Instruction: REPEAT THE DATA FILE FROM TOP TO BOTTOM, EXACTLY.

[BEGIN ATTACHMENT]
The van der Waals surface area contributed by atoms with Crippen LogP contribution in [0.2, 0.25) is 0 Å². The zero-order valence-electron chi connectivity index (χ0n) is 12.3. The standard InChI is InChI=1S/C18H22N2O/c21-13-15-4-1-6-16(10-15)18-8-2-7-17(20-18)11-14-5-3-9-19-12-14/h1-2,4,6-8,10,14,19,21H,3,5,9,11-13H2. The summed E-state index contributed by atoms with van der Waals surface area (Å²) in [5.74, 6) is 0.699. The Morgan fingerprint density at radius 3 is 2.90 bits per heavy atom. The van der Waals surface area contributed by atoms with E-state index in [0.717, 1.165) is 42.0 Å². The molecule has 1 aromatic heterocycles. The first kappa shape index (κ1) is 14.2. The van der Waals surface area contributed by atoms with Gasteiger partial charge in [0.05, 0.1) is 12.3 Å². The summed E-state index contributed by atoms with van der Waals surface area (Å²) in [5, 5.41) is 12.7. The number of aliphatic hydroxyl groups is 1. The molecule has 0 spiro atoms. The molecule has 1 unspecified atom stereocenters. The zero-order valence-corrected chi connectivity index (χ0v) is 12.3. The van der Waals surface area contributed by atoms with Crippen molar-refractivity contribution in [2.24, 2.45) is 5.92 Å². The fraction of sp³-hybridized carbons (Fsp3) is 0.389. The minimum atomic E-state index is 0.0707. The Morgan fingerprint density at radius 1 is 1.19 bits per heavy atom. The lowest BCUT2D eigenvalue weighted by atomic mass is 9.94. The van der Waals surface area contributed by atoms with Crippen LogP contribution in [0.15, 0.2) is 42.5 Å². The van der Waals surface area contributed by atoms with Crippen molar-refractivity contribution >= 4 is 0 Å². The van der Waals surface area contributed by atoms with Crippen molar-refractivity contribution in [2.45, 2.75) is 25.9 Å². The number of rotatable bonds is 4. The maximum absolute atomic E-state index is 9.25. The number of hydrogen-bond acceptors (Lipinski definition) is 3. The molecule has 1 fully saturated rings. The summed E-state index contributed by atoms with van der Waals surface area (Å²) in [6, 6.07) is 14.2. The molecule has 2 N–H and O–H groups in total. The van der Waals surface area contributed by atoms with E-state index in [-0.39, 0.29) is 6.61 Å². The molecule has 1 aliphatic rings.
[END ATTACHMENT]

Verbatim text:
The van der Waals surface area contributed by atoms with Crippen LogP contribution in [0.2, 0.25) is 0 Å². The zero-order valence-electron chi connectivity index (χ0n) is 12.3. The standard InChI is InChI=1S/C18H22N2O/c21-13-15-4-1-6-16(10-15)18-8-2-7-17(20-18)11-14-5-3-9-19-12-14/h1-2,4,6-8,10,14,19,21H,3,5,9,11-13H2. The summed E-state index contributed by atoms with van der Waals surface area (Å²) in [5.74, 6) is 0.699. The Morgan fingerprint density at radius 3 is 2.90 bits per heavy atom. The van der Waals surface area contributed by atoms with E-state index in [0.717, 1.165) is 42.0 Å². The molecule has 1 aromatic heterocycles. The first kappa shape index (κ1) is 14.2. The van der Waals surface area contributed by atoms with Gasteiger partial charge in [0.05, 0.1) is 12.3 Å². The summed E-state index contributed by atoms with van der Waals surface area (Å²) in [5, 5.41) is 12.7. The number of aliphatic hydroxyl groups is 1. The molecule has 0 spiro atoms. The molecule has 1 unspecified atom stereocenters. The zero-order valence-corrected chi connectivity index (χ0v) is 12.3. The van der Waals surface area contributed by atoms with Crippen molar-refractivity contribution in [2.24, 2.45) is 5.92 Å². The fraction of sp³-hybridized carbons (Fsp3) is 0.389. The minimum atomic E-state index is 0.0707. The Morgan fingerprint density at radius 1 is 1.19 bits per heavy atom. The lowest BCUT2D eigenvalue weighted by atomic mass is 9.94. The van der Waals surface area contributed by atoms with Crippen LogP contribution in [0.15, 0.2) is 42.5 Å². The van der Waals surface area contributed by atoms with Crippen molar-refractivity contribution >= 4 is 0 Å². The van der Waals surface area contributed by atoms with Crippen molar-refractivity contribution in [2.45, 2.75) is 25.9 Å². The number of rotatable bonds is 4. The maximum absolute atomic E-state index is 9.25. The number of hydrogen-bond acceptors (Lipinski definition) is 3. The molecule has 1 fully saturated rings. The summed E-state index contributed by atoms with van der Waals surface area (Å²) in [6, 6.07) is 14.2. The molecule has 2 N–H and O–H groups in total. The van der Waals surface area contributed by atoms with E-state index in [-0.39, 0.29) is 6.61 Å². The molecule has 1 aliphatic rings.